Tonal adds live classes to its strength training workouts

Wall-mounted fitness startup Tonal this morning announced that it’s bringing live courses to it portfolio of strength training workouts. The company did a soft launch of the live offering back in December of last year, though at the time, it wasn’t live, so much as prerecorded — “live, on tape,” to steal a line from The Larry Sanders Show.

“[Y]our coach works out with you — just like in a live class,” the company wrote. Our Live (Beta) workouts combine the energizing feeling of working out alongside a coach with Tonal’s ability to count your reps and wait for you to complete each set […] It’s all on-demand, so you can work out whenever it fits into your schedule.”

The new offering brings the company’s content selection more in-line with leaders in the home fitness space like Peloton. Certainly live isn’t for everyone, but many users do appreciate the motivation that comes with a fixed schedule, as well as the sense of community one derives from working out with others.

The new offering provides real-time feedback from coaches, coupled with a “social zone” for interacting with fellow Tonal users. The portfolio is also getting four new coaches for live workouts. After a day, live workouts will be archived in Tonal’s on-demand offerings.

“As our community has grown over the past few years, we’ve been encouraged by the organic social engagement, the craving for more interaction with our coaches, and the excitement that comes from reaching new milestones,” founder and CEO Aly Orady said in a release. “Tonal Live will allow us to connect these elements through a studio experience while retaining the foundation of what differentiates our workouts: personalization, guidance, and feedback.”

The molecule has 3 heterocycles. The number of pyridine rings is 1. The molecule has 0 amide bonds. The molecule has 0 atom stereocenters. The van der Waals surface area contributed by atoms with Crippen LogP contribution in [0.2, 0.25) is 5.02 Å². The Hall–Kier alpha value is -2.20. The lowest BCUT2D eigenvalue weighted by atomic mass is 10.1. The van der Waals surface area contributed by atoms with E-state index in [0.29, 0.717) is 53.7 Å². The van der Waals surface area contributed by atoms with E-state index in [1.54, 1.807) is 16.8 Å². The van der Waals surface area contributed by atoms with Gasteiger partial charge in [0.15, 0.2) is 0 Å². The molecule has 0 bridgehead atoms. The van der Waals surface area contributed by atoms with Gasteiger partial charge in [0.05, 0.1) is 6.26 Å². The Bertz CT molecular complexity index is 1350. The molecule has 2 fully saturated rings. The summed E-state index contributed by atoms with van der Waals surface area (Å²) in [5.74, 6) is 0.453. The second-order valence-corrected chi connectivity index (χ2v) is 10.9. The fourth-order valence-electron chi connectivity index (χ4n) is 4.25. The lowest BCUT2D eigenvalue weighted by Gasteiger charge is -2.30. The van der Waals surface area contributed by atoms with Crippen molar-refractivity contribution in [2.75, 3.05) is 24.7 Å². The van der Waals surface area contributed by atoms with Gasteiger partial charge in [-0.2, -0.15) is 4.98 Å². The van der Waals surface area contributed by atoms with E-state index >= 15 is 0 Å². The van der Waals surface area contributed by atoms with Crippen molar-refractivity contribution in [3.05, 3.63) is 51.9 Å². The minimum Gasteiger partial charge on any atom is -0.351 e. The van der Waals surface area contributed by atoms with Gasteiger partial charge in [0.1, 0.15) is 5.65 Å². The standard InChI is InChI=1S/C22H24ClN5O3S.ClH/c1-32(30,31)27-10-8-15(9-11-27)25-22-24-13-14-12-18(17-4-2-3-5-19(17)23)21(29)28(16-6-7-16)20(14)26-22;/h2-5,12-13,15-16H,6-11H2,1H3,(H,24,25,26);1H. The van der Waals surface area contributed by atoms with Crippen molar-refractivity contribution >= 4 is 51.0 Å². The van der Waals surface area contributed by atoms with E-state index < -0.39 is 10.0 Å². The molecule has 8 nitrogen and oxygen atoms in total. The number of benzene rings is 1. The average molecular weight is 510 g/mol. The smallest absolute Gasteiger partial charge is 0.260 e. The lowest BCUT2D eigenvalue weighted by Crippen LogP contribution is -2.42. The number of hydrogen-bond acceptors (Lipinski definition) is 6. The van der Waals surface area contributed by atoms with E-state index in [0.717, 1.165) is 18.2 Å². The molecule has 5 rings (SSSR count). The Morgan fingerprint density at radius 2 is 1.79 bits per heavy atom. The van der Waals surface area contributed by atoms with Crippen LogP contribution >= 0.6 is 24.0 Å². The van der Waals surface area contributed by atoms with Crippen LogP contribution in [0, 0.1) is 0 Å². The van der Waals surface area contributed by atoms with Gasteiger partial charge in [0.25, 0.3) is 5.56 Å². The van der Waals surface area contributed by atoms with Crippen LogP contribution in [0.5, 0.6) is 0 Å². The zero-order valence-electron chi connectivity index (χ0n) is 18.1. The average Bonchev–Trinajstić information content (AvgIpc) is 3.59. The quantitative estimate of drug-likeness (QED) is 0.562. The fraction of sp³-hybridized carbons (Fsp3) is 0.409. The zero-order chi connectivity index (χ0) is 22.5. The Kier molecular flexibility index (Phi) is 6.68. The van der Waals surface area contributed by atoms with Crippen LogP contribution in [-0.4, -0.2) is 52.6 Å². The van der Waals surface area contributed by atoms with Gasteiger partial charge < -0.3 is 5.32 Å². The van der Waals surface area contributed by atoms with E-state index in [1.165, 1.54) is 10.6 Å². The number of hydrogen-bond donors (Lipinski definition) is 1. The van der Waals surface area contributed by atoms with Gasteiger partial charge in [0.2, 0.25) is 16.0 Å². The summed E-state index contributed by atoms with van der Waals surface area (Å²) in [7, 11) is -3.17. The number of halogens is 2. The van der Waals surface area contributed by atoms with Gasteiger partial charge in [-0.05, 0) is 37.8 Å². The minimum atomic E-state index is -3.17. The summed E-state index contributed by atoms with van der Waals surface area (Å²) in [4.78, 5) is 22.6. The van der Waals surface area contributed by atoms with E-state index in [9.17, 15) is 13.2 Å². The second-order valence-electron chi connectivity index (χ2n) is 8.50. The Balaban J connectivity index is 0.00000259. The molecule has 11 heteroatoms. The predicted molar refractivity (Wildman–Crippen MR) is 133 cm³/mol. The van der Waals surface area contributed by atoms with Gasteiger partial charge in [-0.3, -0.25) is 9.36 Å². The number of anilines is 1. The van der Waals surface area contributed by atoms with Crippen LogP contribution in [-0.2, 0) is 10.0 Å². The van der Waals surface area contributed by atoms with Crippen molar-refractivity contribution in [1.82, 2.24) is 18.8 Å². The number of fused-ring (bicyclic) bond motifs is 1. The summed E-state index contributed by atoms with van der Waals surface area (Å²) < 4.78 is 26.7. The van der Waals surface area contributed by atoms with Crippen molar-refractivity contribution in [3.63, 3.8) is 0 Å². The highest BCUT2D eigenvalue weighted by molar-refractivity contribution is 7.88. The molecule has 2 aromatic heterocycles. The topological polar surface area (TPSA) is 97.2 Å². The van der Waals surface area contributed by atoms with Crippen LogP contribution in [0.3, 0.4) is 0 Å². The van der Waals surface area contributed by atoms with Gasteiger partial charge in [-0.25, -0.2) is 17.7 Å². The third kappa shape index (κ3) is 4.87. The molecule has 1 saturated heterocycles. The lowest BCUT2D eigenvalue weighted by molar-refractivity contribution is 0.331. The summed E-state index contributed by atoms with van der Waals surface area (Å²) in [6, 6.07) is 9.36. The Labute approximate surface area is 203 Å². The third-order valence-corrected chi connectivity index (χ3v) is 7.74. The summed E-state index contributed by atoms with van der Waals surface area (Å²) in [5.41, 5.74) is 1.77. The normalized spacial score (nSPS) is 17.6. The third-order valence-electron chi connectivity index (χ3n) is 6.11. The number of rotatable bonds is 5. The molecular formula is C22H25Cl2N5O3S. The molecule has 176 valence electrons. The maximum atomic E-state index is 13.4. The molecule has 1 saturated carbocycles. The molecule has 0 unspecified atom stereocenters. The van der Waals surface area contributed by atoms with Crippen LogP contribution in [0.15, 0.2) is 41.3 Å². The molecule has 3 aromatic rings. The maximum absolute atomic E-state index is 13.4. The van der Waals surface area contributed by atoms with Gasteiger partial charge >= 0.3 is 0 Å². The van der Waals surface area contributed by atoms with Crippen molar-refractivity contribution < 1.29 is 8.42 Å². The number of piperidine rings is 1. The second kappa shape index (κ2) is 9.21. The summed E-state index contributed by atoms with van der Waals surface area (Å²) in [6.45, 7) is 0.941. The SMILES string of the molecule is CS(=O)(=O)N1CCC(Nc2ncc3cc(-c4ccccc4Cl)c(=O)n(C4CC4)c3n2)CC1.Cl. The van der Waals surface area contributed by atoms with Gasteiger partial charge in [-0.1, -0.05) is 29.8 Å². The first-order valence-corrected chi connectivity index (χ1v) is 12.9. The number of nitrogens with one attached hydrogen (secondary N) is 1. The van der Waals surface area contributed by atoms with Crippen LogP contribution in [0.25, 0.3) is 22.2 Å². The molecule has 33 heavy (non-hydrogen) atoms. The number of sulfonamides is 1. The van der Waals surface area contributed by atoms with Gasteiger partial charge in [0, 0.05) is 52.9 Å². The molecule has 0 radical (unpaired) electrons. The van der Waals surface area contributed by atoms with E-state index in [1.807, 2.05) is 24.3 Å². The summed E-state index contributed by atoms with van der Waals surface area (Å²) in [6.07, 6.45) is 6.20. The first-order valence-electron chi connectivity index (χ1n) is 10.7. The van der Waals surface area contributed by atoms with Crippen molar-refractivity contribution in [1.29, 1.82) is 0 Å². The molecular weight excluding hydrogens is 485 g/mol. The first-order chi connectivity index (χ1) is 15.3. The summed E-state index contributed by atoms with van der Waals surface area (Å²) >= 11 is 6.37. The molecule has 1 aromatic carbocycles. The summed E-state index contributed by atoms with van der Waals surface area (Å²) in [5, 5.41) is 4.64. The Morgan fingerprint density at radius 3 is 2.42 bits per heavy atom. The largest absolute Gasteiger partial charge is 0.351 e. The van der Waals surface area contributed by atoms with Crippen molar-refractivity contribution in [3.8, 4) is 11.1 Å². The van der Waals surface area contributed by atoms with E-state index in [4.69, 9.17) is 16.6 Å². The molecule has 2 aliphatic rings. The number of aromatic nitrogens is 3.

Founded in 2015, the San Francisco-based company is among those connected fitness brands that saw a major boost as the pandemic forced many to rethink their workout routines. Tonal has raised $450 million to date, including a $250 million Series E that raised its valuation to $1.6 billion, back in March.

#fitness, #hardware, #health, #startups, #tc, #tonal

Live from Apple’s virtual 2021 iPhone event

It’s that time of year again. Summer is winding down, the leaves are starting to change color and Apple’s getting ready to drop a brand new iPhone on the world. Today’s big event arrives less than a year after the last big iPhone event, as Apple seems to be back on schedule, after some early pandemic supply chain issues.

I wrote a handy roundup of all the things we expect to see live on video from Cupertino, based on a slew of rumors and leaks. The big news today is almost certainly the arrival of the iPhone 13. We’re also expecting the new Apple Watch Series 7 to drop, as well as some other key hardware additions, potentially including new AirPods and additional Apple Silicon Mac models.

Matthew and Darrell are going to be heading up the liveblog team, kicking off at 10AM PT/1PM ET today. Check out the video stream here and stay put on this very page to get the up to the minute news as it arrives.

Read more about Apple's Fall 2021 Event on TechCrunch

#airpods-3, #apple-fall-event-2021, #events, #hardware, #iphone-13

Xiaomi launches its own smart glasses, of course